CLEARWATER — When Brian and Karen Aungst moved to Clearwater nearly 30 years ago from Delaware, they expected an anonymous suburban life as she built their home and he worked in local broadcasting.
But Brian's face became a familiar one as he expanded then-Vision Cable's coverage of high school sports and launched a weekly call-in show with former Tampa Bay Buccaneers defensive captain Mark Robinson.
His platform then led him into community service, raising money for nonprofits and serving on boards of youth and service organizations.
And soon city leaders were asking if he ever considered political office.
"Before I knew it, I was attending meetings and meeting politicians when I never had a political bone in my body," said Brian, 63.
He successfully ran for mayor in 1999 and again in 2001 but Brian said the city, in a way, also elected his wife, who was with him at almost every function and heard residents out at community meetings.
For their joint service to government and community service, the Aungsts were named Mr. and Mrs. Clearwater at the 95th annual meeting of the Clearwater Regional Chamber of Commerce last week. It's the organization's highest honor, reserved for recognizing lasting impacts and ongoing service, said Judy Mitchell, chair of the award committee.
"So much of what they've done, they've done together, and they have such depth and range in their involvement," Mitchell said. "They are a team."
Aungst served as mayor during one of the most transformative periods in city history.
A redevelopment plan adopted in 2001 prompted the hotel and resort boom that has made Clearwater Beach an international destination; the city funded new recreation centers and built a long-discussed Main Library; a rebuild of the Causeway bridge upgraded a failing infrastructure; and a new stadium for the Philadelphia Phillies helped elevate the sports tourism industry long chased by the city.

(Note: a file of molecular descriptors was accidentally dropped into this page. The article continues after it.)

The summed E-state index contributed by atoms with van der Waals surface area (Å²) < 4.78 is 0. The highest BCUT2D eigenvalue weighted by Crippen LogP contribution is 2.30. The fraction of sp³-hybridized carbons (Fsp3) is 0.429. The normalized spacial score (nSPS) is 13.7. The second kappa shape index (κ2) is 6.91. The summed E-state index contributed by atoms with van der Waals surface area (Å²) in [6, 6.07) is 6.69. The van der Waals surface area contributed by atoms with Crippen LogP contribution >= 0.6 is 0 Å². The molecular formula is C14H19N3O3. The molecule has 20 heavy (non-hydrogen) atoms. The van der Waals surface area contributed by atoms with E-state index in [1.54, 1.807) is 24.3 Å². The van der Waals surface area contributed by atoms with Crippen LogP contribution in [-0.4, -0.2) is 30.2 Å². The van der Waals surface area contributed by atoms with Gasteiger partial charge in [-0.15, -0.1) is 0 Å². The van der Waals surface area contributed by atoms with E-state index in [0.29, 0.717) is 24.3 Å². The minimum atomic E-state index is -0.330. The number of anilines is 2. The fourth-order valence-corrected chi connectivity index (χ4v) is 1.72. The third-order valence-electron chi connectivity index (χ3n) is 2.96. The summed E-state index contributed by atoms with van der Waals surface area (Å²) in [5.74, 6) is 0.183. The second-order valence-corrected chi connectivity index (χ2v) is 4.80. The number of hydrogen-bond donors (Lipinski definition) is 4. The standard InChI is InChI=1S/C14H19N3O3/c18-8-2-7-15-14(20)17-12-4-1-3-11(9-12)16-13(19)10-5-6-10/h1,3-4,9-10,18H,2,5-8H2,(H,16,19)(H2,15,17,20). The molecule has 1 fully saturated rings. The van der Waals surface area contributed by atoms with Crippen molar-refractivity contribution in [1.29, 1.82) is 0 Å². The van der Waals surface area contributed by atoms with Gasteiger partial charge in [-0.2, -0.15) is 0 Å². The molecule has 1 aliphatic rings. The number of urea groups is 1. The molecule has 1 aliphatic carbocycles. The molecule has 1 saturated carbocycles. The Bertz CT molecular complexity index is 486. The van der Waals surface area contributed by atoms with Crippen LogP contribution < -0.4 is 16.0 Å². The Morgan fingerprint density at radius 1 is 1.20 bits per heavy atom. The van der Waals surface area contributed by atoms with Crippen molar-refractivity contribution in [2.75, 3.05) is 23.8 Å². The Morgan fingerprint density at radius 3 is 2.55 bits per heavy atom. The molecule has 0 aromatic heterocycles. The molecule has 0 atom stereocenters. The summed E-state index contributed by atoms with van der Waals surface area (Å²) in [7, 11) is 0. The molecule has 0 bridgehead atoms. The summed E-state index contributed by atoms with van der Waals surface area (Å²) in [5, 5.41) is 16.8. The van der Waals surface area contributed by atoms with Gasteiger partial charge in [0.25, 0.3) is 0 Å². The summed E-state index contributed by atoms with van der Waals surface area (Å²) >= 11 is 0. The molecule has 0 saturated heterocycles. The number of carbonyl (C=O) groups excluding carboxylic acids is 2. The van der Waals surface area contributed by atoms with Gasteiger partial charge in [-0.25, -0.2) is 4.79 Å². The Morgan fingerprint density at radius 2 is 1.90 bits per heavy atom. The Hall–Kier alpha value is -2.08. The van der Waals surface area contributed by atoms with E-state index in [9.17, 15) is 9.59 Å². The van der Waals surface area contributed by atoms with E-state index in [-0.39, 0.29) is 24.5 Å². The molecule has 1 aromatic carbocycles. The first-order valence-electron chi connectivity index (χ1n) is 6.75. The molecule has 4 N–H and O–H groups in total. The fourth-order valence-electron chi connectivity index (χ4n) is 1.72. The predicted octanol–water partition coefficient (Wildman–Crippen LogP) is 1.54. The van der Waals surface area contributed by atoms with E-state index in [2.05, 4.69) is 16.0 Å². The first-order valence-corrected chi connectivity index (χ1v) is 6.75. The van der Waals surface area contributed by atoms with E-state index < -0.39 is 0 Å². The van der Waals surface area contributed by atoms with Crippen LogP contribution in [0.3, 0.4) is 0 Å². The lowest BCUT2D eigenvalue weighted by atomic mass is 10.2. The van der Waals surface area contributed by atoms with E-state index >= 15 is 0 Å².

All the while, Karen Aungst, 62, earned the nickname "Mrs. Mayor" for her visibility at city meetings and dedication to charity, like her fundraising for the Morton Plant Mease Foundation and the American Cancer Society while raising their son, Brian Aungst Jr., now 32, a lawyer at the firm of MacFarlane Ferguson & McMullen.
After Aungst was term-limited out of office in 2005, Mitchell said the pair continued to serve the community, helping to bring the Clearwater Super Boat National Championship to the city when a slot opened on the circuit and helping underprivileged children participate in sports through Clearwater for Youth.
But in November, the family realized how full-circle community service can be when Karen Aungst was diagnosed with brain cancer.
After emergency surgery to remove a tumor, Karen said friends they've had for years and near-strangers they've only known peripherally from work in the community have stepped in to serve them.
Every day, it seems, there is a visitor knocking on the door with a home-cooked dinner or a group of friends filling the living room for company.
"We're reminded in a huge way what a compassionate and caring community we live in," Karen said.
The couple's Mr. and Mrs. Clearwater award was a surprise to Karen, who was undergoing radiation and chemotherapy treatment, until they were called to the stage that night. But it was a testament to their legacy in the community being a shared one, Brian said.
"I'm glad the people that make these decisions realize there's no Mr. in this relationship without the Mrs. and I wouldn't have done any of this at all without her," Brian said.
Contact Tracey McManus at firstname.lastname@example.org or (727) 445-4151. Follow @TroMcManus.